father's suicide 12 years ago. I've felt a little twinge in my heart during these months, and the waves of nostalgia can be quite powerful sometimes. It's almost as if my heart (or psyche, maybe???) is trying to reach backwards over my shoulder to a happier time. It's that wanting of childhood innocence coupled with missing my father.
With Father's Day this Sunday and his birthday next month, I've obviously been thinking a lot about all the lessons he taught. Some of them were intentional, some were by accident and still others I only realized and came to appreciate after his death -- I guess he was sort of sneaky like that. Here are four love lessons I learned from my father...
1. Give your heart fully: My father lived his entire life by this guiding principle. In everything he did, he gave it his all. And with everyone he loved, he wasn't shy about letting them know just how much he loved them. Maybe he had a feeling that his time was limited. I knew I was loved, and I'm thankful for that every single day.
2. Family is most important: I vividly remember the glimmer my father used to get in his eyes when he and his siblings would be together. They loved telling stories from their childhood, and you could tell just how important those stories were to him. He held them ever-so-close to his heart. During his last Christmas, he made sure he didn't miss the family party. Family, he taught me, will always be there for you. And, you should always be there for them.
3. Love yourself: It sounds simple, but my father was big on giving my sister and me high-fives of confidence. He always wanted to hear about our day and loved cheering us on when it came to our studies. But he also had a sneaky knack for teaching us about our self-worth apart from anything external -- school, friends, society in general. At the very basic level, he thought, love needs to come from within.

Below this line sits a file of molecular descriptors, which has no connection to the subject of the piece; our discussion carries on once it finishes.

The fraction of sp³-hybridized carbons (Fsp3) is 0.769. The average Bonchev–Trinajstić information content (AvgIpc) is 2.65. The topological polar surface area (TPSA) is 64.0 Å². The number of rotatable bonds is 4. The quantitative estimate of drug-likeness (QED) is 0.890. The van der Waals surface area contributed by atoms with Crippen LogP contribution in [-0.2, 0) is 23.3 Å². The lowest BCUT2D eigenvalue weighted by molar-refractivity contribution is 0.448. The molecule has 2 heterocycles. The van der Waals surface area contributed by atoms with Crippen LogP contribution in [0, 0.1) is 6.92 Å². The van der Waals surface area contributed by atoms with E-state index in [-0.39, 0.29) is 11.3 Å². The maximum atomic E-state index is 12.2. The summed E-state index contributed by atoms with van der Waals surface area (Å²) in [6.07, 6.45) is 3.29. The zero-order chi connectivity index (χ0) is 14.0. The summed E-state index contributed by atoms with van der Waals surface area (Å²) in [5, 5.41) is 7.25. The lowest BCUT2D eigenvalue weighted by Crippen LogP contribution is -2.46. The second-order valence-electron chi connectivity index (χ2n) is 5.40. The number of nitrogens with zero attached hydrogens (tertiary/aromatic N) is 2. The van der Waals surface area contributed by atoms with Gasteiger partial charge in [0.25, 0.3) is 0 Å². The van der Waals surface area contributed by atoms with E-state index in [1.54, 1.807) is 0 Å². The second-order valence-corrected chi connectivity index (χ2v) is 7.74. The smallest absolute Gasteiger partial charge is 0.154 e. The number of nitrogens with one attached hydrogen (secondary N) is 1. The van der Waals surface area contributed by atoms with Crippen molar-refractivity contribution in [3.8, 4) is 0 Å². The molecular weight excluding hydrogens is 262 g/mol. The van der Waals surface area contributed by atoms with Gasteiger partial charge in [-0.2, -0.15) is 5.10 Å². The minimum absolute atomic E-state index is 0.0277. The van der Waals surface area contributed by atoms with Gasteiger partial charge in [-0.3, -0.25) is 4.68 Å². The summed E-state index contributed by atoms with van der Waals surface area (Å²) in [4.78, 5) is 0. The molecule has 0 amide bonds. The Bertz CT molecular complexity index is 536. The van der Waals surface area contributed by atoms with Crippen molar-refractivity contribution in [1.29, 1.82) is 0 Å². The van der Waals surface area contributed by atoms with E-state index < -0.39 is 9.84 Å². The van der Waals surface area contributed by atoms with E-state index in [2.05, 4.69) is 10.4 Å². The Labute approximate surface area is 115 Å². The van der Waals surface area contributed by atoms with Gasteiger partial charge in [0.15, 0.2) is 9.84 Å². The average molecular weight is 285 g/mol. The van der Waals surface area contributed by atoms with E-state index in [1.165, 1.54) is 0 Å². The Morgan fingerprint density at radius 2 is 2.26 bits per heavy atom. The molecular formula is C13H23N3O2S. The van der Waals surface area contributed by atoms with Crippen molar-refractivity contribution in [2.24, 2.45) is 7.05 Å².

4. Don't be afraid to speak your mind: Maybe it had something to do with teaching us about self-confidence, but I sometimes think I got my, well, opinionated mind from my father. He taught us to speak our minds and never be afraid to be ourselves. I'll admit that it's a trait that's maybe gotten me into a bit of trouble over the years, but I doubt I'd be the person I am today had I not been so fierce in speaking my mind.
More than anything, these lessons course through my veins every day. Especially when taken as a whole, these are some pretty powerful words of wisdom. Everyone wants to leave some lasting impression, a true legacy that will live on even after they're gone. You want to know that you somehow made a difference in someone's life
As I'm writing this, Sarah McLachlan's I Will Remember You came on Pandora, and I can't help but think it's somehow a sign from my father.
"Don't let your life pass you by
Weep not for the memories..."
I won't, Dad. I love you...and thank you... xoxo
P.S. An Open Letter To My Father, memory bells, symbolic dreams, five questions I'd ask him and being proud of your parents.
[Photo via We Heart It]